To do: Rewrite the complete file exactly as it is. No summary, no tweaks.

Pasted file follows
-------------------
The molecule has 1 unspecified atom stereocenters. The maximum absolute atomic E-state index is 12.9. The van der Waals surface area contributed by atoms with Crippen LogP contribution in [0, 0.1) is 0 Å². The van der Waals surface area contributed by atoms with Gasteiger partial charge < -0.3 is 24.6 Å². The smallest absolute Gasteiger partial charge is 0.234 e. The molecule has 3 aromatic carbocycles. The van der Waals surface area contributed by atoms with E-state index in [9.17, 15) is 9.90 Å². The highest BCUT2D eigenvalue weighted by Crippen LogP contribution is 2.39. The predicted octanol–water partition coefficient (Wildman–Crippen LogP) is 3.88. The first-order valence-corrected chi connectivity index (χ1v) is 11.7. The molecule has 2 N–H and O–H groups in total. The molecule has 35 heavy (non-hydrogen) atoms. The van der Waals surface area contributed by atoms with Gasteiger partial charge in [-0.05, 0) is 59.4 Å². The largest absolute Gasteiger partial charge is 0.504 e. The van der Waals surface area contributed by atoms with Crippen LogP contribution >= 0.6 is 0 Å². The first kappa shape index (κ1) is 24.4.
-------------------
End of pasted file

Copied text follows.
The molecule has 1 unspecified atom stereocenters. The maximum absolute atomic E-state index is 12.9. The van der Waals surface area contributed by atoms with Crippen LogP contribution in [0, 0.1) is 0 Å². The van der Waals surface area contributed by atoms with Gasteiger partial charge < -0.3 is 24.6 Å². The smallest absolute Gasteiger partial charge is 0.234 e. The molecule has 3 aromatic carbocycles. The van der Waals surface area contributed by atoms with E-state index in [9.17, 15) is 9.90 Å². The highest BCUT2D eigenvalue weighted by Crippen LogP contribution is 2.39. The predicted octanol–water partition coefficient (Wildman–Crippen LogP) is 3.88. The first-order valence-corrected chi connectivity index (χ1v) is 11.7. The molecule has 2 N–H and O–H groups in total. The molecule has 35 heavy (non-hydrogen) atoms. The van der Waals surface area contributed by atoms with Gasteiger partial charge in [-0.05, 0) is 59.4 Å². The largest absolute Gasteiger partial charge is 0.504 e. The van der Waals surface area contributed by atoms with Crippen LogP contribution >= 0.6 is 0 Å². The first kappa shape index (κ1) is 24.4.